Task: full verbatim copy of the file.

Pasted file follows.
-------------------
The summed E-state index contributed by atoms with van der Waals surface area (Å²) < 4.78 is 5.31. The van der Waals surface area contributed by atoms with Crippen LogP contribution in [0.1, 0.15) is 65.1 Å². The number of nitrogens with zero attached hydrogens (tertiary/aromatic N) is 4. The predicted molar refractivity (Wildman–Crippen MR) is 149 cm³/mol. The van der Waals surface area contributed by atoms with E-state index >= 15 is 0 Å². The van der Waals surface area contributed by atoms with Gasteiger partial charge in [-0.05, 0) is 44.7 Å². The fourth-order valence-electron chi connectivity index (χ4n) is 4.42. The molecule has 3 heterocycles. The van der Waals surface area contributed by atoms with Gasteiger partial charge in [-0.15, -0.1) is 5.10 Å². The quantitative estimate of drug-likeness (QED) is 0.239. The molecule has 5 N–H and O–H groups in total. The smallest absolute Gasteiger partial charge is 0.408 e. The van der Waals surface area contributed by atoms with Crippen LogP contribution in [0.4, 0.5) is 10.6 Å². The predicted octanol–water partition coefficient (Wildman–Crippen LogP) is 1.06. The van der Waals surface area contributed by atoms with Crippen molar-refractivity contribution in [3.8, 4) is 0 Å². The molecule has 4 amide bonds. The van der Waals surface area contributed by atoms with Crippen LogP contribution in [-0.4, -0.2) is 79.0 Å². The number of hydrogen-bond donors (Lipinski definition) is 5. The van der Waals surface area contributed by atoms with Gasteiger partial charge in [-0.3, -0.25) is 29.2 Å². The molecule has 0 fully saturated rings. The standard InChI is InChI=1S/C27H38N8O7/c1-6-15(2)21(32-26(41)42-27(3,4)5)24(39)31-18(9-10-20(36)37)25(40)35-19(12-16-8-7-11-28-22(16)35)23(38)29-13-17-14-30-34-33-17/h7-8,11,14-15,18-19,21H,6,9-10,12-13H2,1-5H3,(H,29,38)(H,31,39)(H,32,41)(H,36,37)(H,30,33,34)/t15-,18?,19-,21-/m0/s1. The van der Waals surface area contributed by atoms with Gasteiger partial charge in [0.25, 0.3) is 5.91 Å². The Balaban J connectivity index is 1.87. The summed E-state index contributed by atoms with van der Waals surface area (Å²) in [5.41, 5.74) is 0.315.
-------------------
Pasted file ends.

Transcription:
The summed E-state index contributed by atoms with van der Waals surface area (Å²) < 4.78 is 5.31. The van der Waals surface area contributed by atoms with Crippen LogP contribution in [0.1, 0.15) is 65.1 Å². The number of nitrogens with zero attached hydrogens (tertiary/aromatic N) is 4. The predicted molar refractivity (Wildman–Crippen MR) is 149 cm³/mol. The van der Waals surface area contributed by atoms with E-state index >= 15 is 0 Å². The van der Waals surface area contributed by atoms with Gasteiger partial charge in [-0.05, 0) is 44.7 Å². The fourth-order valence-electron chi connectivity index (χ4n) is 4.42. The molecule has 3 heterocycles. The van der Waals surface area contributed by atoms with Gasteiger partial charge in [-0.15, -0.1) is 5.10 Å². The quantitative estimate of drug-likeness (QED) is 0.239. The molecule has 5 N–H and O–H groups in total. The smallest absolute Gasteiger partial charge is 0.408 e. The van der Waals surface area contributed by atoms with Crippen LogP contribution in [0.4, 0.5) is 10.6 Å². The predicted octanol–water partition coefficient (Wildman–Crippen LogP) is 1.06. The van der Waals surface area contributed by atoms with Crippen molar-refractivity contribution in [3.8, 4) is 0 Å². The molecule has 4 amide bonds. The van der Waals surface area contributed by atoms with Crippen LogP contribution in [-0.4, -0.2) is 79.0 Å². The number of hydrogen-bond donors (Lipinski definition) is 5. The van der Waals surface area contributed by atoms with Gasteiger partial charge in [-0.3, -0.25) is 29.2 Å². The molecule has 0 fully saturated rings. The standard InChI is InChI=1S/C27H38N8O7/c1-6-15(2)21(32-26(41)42-27(3,4)5)24(39)31-18(9-10-20(36)37)25(40)35-19(12-16-8-7-11-28-22(16)35)23(38)29-13-17-14-30-34-33-17/h7-8,11,14-15,18-19,21H,6,9-10,12-13H2,1-5H3,(H,29,38)(H,31,39)(H,32,41)(H,36,37)(H,30,33,34)/t15-,18?,19-,21-/m0/s1. The van der Waals surface area contributed by atoms with Gasteiger partial charge in [0.25, 0.3) is 5.91 Å². The Balaban J connectivity index is 1.87. The summed E-state index contributed by atoms with van der Waals surface area (Å²) in [5.41, 5.74) is 0.315.